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What a great Idea! Neighborhood food..Hope this really takes off or catches on.

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posted on Aug, 4 2013 @ 02:39 AM
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modernfarmer.com...


At the Farmery, shipping, packing, and handling are eliminated in favor of right here, right now, IRL cultivation. In a series of stacked shipping containers, vertical growing panels and hydroponic tech and come together to form a fully immersive shopping experience. The various climate-controlled areas are equipped to support baby greens — a “high value crop,” Greene says — as well as lettuces, strawberries, dwarf chili peppers, and herbs, which customers can select themselves, along with custom shiitake, oyster, and seasonal mushroom containers. Fostering this intimate relationship with edibles will only serve to enhance the experience, while increasing understanding of how things grow. He anticipates half of the sales will come from this “u-pick” set-up, with the rest from local, artisanal goods stocked on-site — a nice way to craft a sense of community in the middle of a bustling metropolis.


Wouldn't it be nice to be able to have locally grown food in a clean environment,,,Not picked green and shipped across the country but ready to eat when picked. Farmers markets do this to a great extent already yet many cities do not have a farmer's market..The web sight has a video of a Farmery up and running. Great idea if it spreads IMO...wish him well
edit on 4-8-2013 by 727Sky because: ......




posted on Aug, 4 2013 @ 10:22 AM
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Thanks for sharing that, I feel inspired



posted on Aug, 4 2013 @ 11:09 AM
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Originally posted by Kali74
Thanks for sharing that, I feel inspired


Thanks for the reply Kali I too thought it a grand idea.... I would hope he has a plan to help others get started something like a franchise might work??



posted on Aug, 4 2013 @ 11:20 AM
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God that would be wonderful.
Let's do it!
Some "Agency" will be along shortly to "Save"
us from the dangers of eating what our neighbors grew.

edit on 4-8-2013 by sealing because: Grammar



posted on Aug, 4 2013 @ 12:57 PM
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reply to post by 727Sky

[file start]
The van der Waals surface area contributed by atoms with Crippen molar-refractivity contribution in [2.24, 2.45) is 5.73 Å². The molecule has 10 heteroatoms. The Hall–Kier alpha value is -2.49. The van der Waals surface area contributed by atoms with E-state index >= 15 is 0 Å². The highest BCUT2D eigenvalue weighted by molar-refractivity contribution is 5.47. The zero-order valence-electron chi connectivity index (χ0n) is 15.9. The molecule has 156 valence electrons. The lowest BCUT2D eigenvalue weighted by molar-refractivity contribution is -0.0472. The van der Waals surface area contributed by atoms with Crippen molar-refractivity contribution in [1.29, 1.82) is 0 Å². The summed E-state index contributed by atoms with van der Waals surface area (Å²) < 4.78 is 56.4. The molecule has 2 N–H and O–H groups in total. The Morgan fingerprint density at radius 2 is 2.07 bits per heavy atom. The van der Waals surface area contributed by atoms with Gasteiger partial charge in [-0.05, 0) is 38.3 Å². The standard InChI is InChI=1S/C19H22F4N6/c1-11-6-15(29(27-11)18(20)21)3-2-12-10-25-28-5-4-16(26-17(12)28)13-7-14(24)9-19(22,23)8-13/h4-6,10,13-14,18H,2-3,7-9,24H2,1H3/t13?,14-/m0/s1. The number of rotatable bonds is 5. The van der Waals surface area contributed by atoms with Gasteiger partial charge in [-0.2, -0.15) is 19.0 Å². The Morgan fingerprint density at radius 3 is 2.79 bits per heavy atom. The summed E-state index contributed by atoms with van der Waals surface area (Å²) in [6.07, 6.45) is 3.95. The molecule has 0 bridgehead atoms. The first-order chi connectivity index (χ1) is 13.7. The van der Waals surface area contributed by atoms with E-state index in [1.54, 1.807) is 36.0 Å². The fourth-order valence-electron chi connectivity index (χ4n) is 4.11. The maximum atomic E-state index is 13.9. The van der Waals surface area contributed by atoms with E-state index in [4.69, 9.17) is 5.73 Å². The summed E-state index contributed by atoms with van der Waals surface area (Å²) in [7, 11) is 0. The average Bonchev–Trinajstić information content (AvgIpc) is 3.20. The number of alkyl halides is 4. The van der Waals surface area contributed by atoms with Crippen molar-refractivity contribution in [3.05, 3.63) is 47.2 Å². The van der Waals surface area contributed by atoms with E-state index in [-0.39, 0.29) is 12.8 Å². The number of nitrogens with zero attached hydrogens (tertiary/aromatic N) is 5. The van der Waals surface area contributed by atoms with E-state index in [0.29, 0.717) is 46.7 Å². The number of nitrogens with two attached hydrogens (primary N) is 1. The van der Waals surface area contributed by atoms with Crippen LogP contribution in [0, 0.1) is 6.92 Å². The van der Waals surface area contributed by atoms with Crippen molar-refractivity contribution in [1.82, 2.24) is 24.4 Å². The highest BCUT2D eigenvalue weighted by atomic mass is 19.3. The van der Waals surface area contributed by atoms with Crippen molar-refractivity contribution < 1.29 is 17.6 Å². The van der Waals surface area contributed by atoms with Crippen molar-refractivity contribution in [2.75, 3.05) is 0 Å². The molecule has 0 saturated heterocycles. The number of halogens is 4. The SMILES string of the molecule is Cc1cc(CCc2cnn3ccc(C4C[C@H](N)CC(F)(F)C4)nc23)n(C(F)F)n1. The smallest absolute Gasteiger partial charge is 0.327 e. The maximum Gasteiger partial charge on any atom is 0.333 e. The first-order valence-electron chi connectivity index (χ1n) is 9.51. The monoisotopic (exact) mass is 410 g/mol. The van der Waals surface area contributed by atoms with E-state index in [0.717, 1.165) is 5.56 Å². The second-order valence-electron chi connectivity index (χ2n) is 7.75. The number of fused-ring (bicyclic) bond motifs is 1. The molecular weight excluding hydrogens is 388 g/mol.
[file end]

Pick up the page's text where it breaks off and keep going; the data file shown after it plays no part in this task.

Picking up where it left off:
I did hear him mention expanding in the video. I'm wondering about doing it on my own though with no collateral for a loan lol.



posted on Aug, 4 2013 @ 02:16 PM
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Originally posted by sealing
Some "Agency" will be along shortly to "Save"
us from the dangers of eating what our neighbors grew.


Thats the problem. Once this starts taking money away from the corps they'll make it illegal.



posted on Aug, 4 2013 @ 02:16 PM
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Originally posted by sealing
DP
edit on 4-8-2013 by VoidHawk because: (no reason given)



posted on Aug, 4 2013 @ 02:26 PM
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Just came across this article on Agri-Tecture.

(Video at link)


Check out this video about Podponics, a company that converts shipping containers into controlled environment agriculture. They claim that one container can grow the equivalent of an acre of open field agriculture. They are not the only company on the block doing this FreightFarms and Growtainer are also in the business of modular high density farming. Modular urban farming solutions are less expensive, flexible, and scalable. Keep an eye on this growing trend.



posted on Aug, 4 2013 @ 03:32 PM
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In a different way, they already did it in Cuba. Check out this video of what can happen with permaculture when society had no choice.


edit on 4-8-2013 by pirhanna because: (no reason given)



posted on Aug, 5 2013 @ 06:42 AM
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Originally posted by Kali74
Just came across this article on Agri-Tecture.

(Video at link)


Check out this video about Podponics, a company that converts shipping containers into controlled environment agriculture. They claim that one container can grow the equivalent of an acre of open field agriculture. They are not the only company on the block doing this FreightFarms and Growtainer are also in the business of modular high density farming. Modular urban farming solutions are less expensive, flexible, and scalable. Keep an eye on this growing trend.



An old shipping container is retrofitted with up to five tiers of growing platforms where beds of lettuce are grown with their roots in water, not soil. Nutrients are added as needed, and banks of LED lights shine overhead. From here, PodPonics starts to innovate. They’ve added monitors for temperature, humidity, pH, and carbon dioxide levels so that these variables can be optimized for maximum growing potential. Many factors can be adjusted remotely using an iPhone interface. Their LED lights can change spectrum slightly over the course of day to stimulate different growing phases in the plants. You want the right combination of factors at the right time to produce the best lettuce. And that’s what PodPonics does for ten different leafy greens like arugula, cressida, and watercress.


I would wonder about the possibility of the local Swat team raiding guns drawn, just to see what you are doing...hey it has happened before...